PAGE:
Campaigners claim that people living near incinerators are effectively being used as guinea pigs by councils, who do not yet know the possible dangers of their emissions.
Anti-incinerator campaigners gathered outside the waste burning facility in Beddington Lane, Croydon, on Sunday, ahead of plans to increase the amount of waste it burns each year.
Nicholas Matty, 70, who owns a business in Hawker Road, Croydon, and is a councillor for Sutton council, was present at the protest.
He said: “The air can get chokey, and sometimes we get this haze and you can smell burning plastic.
“I knock on peoples doors and speak to local GP’s – there are huge cases of asthma around here.”
He said it seems like “they’re experimenting on the people who don’t have enough money to move – they don’t know what the long-term effects are – it’s like guinea pigs”.
A public consultation opened by the Environment Agency over whether the incinerator will be granted a license to burn 10 per cent more waste each year closes today.
If allowed this would see the incinerator – owned by waste management company Viridor – burning 382,286 tonnes of waste each year.
The Beddington Lane incinerator was built as part of a 25-year, £1billion contract with the South London Waste Partnership (SLWP) which includes Croydon, Kingston, Merton and Sutton councils.
Public Health England has said: “Modern, well run and regulated municipal waste incinerators are not a significant risk to public health.”
But Croydon council said it was opposed to the expansion of the incinerator, and “challenged” the Environment Agency on emissions exceeding World Health Organisation (WHO) standards.
A Croydon council spokesman said: “We want to see the site operate within its original purpose, and Croydon council representatives met with the Environmental Agency earlier this week to raise our concerns about any proposed expansion of the facility and challenged them on the fact that the site is exceeding the WHO’s recommended levels.”
However, an SLWP statement acknowledged Viridor is “investing a significant amount of money and effort into tackling the issues” and that exceeding the WHO limits “were extremely fleeting”.
Michael Ryan, 73, of Swanton Road, Erith, suffered the loss of two children under circumstances he claims were linked to pollution caused by an incinerator he used to live near at Shrewsbury hospital.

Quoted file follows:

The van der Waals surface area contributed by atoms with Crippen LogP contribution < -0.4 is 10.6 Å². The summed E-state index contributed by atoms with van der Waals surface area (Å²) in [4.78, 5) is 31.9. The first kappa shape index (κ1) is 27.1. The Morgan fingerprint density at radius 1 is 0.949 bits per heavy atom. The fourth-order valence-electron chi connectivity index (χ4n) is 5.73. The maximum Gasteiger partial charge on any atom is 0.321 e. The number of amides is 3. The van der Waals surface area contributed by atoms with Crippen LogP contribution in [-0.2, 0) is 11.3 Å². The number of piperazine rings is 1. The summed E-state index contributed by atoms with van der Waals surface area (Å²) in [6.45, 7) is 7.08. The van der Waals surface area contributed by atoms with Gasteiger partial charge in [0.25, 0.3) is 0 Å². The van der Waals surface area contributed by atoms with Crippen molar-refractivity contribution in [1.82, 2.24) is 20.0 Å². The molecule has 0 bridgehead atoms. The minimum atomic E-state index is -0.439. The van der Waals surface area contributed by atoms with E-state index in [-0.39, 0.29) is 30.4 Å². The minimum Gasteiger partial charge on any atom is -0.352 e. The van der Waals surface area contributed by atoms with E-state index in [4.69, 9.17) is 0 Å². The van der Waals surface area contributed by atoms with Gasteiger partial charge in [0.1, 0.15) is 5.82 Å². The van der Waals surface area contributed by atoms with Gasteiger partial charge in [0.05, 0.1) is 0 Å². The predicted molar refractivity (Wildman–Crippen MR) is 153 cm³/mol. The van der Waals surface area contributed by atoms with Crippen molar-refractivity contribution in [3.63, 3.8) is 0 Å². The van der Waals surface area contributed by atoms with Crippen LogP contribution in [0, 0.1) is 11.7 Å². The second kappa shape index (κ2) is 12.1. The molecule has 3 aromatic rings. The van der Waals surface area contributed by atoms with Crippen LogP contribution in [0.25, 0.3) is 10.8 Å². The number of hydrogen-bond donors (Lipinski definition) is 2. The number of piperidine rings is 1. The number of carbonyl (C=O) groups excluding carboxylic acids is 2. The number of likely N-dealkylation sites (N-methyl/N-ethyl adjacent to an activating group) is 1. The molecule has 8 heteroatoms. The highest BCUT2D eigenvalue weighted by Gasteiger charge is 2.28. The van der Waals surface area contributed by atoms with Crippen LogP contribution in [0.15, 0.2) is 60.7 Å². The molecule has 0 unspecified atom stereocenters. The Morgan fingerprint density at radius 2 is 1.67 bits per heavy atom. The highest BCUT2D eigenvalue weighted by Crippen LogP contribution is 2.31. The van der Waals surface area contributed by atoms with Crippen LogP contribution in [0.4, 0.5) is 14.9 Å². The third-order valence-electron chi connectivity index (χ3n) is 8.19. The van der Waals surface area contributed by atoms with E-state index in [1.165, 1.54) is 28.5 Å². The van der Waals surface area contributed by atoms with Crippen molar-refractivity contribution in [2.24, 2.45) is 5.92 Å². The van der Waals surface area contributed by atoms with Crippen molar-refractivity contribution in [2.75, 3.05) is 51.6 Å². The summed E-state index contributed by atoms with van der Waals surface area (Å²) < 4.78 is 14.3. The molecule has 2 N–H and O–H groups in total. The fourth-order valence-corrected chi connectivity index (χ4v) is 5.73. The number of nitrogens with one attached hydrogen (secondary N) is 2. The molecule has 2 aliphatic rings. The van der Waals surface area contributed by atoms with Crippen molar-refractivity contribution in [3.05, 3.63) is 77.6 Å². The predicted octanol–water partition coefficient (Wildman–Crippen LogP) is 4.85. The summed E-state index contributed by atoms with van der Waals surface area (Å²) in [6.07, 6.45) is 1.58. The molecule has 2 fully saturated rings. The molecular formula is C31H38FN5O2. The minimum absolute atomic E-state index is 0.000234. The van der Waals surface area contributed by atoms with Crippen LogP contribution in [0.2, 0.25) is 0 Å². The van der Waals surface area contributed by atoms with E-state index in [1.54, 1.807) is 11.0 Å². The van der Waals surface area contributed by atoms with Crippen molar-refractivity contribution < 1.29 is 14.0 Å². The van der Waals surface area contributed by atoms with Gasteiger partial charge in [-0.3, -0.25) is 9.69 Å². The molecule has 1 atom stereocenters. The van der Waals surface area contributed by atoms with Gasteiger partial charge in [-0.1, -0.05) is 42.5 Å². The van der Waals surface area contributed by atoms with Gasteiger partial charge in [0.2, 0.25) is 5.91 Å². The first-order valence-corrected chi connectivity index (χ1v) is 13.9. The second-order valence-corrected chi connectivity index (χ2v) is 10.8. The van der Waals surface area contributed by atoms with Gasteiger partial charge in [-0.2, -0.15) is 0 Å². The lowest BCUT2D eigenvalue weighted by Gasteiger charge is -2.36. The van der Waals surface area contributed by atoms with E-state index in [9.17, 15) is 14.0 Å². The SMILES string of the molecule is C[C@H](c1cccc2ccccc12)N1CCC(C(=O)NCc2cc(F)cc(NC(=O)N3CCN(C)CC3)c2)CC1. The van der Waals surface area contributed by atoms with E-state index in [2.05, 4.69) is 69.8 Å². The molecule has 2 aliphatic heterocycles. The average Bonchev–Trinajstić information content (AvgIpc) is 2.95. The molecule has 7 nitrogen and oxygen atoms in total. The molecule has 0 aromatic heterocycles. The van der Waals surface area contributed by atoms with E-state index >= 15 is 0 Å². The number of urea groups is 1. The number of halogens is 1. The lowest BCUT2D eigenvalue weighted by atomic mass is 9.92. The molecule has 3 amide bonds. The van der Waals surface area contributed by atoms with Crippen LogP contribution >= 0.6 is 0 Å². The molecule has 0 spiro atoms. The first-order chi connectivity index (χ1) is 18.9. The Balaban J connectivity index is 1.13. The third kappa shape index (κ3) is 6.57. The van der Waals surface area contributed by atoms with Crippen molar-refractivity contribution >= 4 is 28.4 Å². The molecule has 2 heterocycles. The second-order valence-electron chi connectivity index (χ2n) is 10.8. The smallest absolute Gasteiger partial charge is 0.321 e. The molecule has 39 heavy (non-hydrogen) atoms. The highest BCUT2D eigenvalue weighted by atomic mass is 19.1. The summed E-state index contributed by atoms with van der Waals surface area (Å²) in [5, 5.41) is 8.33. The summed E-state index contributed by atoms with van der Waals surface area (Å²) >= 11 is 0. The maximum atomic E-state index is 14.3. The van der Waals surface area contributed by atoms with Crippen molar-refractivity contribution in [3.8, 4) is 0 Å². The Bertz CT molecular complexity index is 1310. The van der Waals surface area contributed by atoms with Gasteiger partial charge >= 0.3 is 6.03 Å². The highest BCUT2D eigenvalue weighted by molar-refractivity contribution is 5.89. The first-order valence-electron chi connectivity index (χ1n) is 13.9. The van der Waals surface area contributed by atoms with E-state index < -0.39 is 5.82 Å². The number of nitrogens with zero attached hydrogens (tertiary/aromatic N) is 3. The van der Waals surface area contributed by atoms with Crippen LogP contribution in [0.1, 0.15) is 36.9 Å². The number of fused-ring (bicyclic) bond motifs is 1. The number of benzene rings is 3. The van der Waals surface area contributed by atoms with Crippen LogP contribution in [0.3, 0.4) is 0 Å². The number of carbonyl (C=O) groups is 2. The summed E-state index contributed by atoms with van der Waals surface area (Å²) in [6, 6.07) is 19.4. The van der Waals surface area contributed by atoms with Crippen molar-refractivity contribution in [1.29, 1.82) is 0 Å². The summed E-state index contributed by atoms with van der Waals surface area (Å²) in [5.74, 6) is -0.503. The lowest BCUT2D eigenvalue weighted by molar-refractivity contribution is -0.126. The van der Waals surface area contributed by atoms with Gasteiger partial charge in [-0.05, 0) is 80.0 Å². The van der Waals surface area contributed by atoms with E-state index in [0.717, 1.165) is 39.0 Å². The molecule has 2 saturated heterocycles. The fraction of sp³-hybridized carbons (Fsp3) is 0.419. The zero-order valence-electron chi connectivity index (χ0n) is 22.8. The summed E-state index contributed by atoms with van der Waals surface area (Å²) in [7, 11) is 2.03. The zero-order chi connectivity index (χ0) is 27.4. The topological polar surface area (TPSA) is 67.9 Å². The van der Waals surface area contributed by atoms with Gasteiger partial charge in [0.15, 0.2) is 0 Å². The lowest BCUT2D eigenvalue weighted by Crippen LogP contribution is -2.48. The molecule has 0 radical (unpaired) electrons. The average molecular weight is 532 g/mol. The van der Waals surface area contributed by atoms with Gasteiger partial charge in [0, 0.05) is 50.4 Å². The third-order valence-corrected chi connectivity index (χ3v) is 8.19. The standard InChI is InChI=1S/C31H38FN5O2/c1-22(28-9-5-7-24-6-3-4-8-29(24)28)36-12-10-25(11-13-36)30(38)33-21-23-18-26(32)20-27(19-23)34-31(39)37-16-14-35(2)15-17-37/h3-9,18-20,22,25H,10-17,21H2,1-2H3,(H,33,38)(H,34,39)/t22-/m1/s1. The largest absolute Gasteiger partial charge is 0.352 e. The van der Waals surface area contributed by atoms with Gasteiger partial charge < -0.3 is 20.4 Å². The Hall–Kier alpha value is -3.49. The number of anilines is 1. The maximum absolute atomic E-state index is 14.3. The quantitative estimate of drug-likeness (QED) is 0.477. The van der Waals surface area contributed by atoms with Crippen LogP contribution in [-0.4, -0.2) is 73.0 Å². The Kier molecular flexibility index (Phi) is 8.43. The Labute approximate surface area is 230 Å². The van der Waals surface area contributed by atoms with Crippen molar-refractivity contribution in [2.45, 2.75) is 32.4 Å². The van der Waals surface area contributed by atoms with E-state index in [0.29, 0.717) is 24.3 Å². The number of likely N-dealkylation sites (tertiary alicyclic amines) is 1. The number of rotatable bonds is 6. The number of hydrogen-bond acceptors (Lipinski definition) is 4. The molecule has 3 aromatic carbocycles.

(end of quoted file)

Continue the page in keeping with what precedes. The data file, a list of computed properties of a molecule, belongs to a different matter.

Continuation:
In 1985, Mr Ryan’s 14-week-old daughter died from “issues with her lungs” and in 1999 his 16-year-old son died of Leukemia.
Since the death of two of his children, Mr Ryan has committed to researching the health implications of incinerators.
He said: “I’ve used Office of National Statistics (ONS) data and seen a consistent link between incinerator emissions and higher infant death rates. I’m horrified.
“We’ve lost two children, I just can’t believe this has gone on.”
Mr Ryan claims that data from the ONS which he had to spend money to obtain contradicts Public Health England’s statement regarding the safety of incinerators.
Data he has collected shows the infant death rate in three wards in Croydon increase after the Beddington Lane incinerator started operating in 2019. However, it should be noted that none of the data sets give a cause of death.
Between 2002 and 2013 infant mortality rates in Selhurst were 5.3 per 1,000 live births. This rose to 22.7 in the year 2019 alone, a 233 per cent increase.
In Broad Green rates rose from 9.7 to 15.2, a 56 per cent increase and in Waddon the rates rose by 64 per cent from 4.8 to 7.4.
In another example, Mr Ryan refers to the incinerator at the Cory Riverside Energy plant in Norman Road, Belvedere, which started operating in 2011.
ONS data shows that between 2011 and 2021, Bexley’s infant death rate rose from 2.9 per 1,000 live births to six per 1,000. Causes of death were not given in this data set.
A major study by Imperial College from 2019 found a “small increase” in risk for children living within 10km of an incinerator being born with a heart defect.
But Professor Mireille Toledano, chair in perinatal and paediatric environmental epidemiology at Imperial, said: “This increase may not be related directly to emissions from the incinerators.
“It is important to consider other potential factors such as the increased pollution from industrial traffic in these areas or the specific population mix that lives in those areas.”
Imperial professor Paul Elliott, who also took part in the study, said: “The findings on birth defects are inconclusive, but our study design means we cannot rule out that living closer to an incinerator in itself may slightly increase the risk of some specific defects.”
A spokeswoman for the Environment Agency said: “We will not issue an environmental permit for a site if we consider that activities taking place will cause significant pollution to the environment or harm to human health.
“We welcome comments on environmental and health issues and where people have particular local knowledge.”
A spokeswoman from Viridor said: “The Beddington Energy Recovery Facility holds an environmental permit, issued by the Environment Agency, that ensures the facility operates within stringent operational limits to protect both human health and the environment.
“During the planning and permitting process for the Energy Recovery facility including the proposed permit variation, Viridor carried out a comprehensive environmental impact assessment including air and ground quality assessments.”
Shrewsbury hospital have been approached for comment.
Pictured top: From left, Verity Thompson, Karin Jashapara, Cath, Jim Duffy, Gay McDonagh, Jay Ginn, Tracey Hague, Peter Underwood at the protest on Sunday (Picture: Jim Duffy)
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